British Are Sexually Uptight, Dirty and Drink Too Much – According to Spanish Book Reply

Fawlty1–British people like to drink too much and would rather complete a crossword than have sex, according to a book published in Spain. Alberto Letona somewhat helpfully seeks to dispel the idea that Brits are hooligans who get blind-drunk in Spanish resorts by replacing them with a few dubious stereotypes of his own. The author of Sons and Daughters of Great Britain describes the populace of Britain as stingy and liking alcohol too much –according to The Times.

Brits also have trouble with intimacy, allegedly. It is a “trait”  that has long been lampooned in home-grown classic sitcoms such as Fawlty Towers, in which hotel owners Basil and Sybil do not even share the same bed. The long-standing class system also gets a good dressing-down as he criticises the way British people seek to keep up appearances or hide their real intentions with niceties. The former journalist, who is married to a British teacher and had lived in St Andrews and London, writes: “Middle-class people are more given to hypocrisy.”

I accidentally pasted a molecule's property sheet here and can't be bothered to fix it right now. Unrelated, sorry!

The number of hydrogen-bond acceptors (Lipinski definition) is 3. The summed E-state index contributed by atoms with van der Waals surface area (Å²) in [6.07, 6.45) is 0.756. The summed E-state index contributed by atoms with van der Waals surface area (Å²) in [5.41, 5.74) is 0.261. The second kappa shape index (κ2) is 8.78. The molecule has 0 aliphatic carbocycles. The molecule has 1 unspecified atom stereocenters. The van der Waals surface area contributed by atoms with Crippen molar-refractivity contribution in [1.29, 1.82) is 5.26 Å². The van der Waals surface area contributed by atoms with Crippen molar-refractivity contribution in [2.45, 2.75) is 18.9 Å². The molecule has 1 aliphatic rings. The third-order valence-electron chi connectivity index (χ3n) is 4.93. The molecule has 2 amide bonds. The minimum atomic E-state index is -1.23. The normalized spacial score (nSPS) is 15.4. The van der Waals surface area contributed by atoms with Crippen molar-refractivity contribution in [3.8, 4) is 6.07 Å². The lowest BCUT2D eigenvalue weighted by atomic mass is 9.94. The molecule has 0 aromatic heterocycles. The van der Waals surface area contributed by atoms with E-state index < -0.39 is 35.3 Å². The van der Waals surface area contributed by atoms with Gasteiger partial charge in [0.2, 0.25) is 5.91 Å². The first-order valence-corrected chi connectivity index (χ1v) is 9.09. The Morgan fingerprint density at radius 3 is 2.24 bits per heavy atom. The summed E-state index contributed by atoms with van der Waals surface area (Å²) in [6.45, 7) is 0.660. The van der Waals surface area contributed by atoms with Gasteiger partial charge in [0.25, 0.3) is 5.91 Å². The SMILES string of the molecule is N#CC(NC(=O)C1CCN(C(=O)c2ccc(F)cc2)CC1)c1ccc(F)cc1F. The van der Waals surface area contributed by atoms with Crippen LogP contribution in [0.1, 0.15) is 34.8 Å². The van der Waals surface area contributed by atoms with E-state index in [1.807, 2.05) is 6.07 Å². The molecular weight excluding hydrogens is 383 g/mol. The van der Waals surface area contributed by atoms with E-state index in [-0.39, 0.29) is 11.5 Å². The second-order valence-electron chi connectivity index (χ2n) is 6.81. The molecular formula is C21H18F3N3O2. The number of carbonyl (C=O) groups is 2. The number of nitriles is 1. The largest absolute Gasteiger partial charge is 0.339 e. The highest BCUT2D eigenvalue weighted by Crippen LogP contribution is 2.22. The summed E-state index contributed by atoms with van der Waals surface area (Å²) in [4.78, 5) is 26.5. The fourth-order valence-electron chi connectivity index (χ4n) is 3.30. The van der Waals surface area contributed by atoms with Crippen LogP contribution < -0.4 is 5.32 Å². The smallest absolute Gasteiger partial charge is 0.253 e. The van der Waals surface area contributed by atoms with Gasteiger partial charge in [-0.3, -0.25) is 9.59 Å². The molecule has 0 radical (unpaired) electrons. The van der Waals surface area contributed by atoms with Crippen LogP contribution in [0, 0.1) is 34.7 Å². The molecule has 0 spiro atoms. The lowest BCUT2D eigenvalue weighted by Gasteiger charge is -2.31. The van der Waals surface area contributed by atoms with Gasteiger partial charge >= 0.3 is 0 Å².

#FreeSpeechStories: The limits of Spanish humour Reply

Facu Diaz Spain

BBC Trending tells the story of a Spanish political satirist who some say crossed the country’s red lines – and who even ended up summoned to a criminal court because of a sketch., Reporting: Anne-Marie Tomchak, Video journalists: Alvaro A. Ricciardelli and Gabriela Torres–Last week, at the same time as millions rallied online in support of pointed French satire using #JeSuisCharlie, south of the border in Spain #YoconFacu (I am with Facu) was trending last week in support of the satirist Facu Diaz. He has been accused of mocking victims of terrorism in an online video sketch, which uses the iconography of the Basque armed organisation ETA.


U.S. Navy Takes on the Spanish North Coast. LOL! Reply

US Navy vessel

Kyle Becker writes for–If you’ve never heard this one before, you’ve really been missing out. It’s been a joke on the Internet since around 1996, but numerous websites have posted up as “actual” radio transmission of an exchange between the U.S. Navy and the Spanish Coast Guard. Here’s how it goes: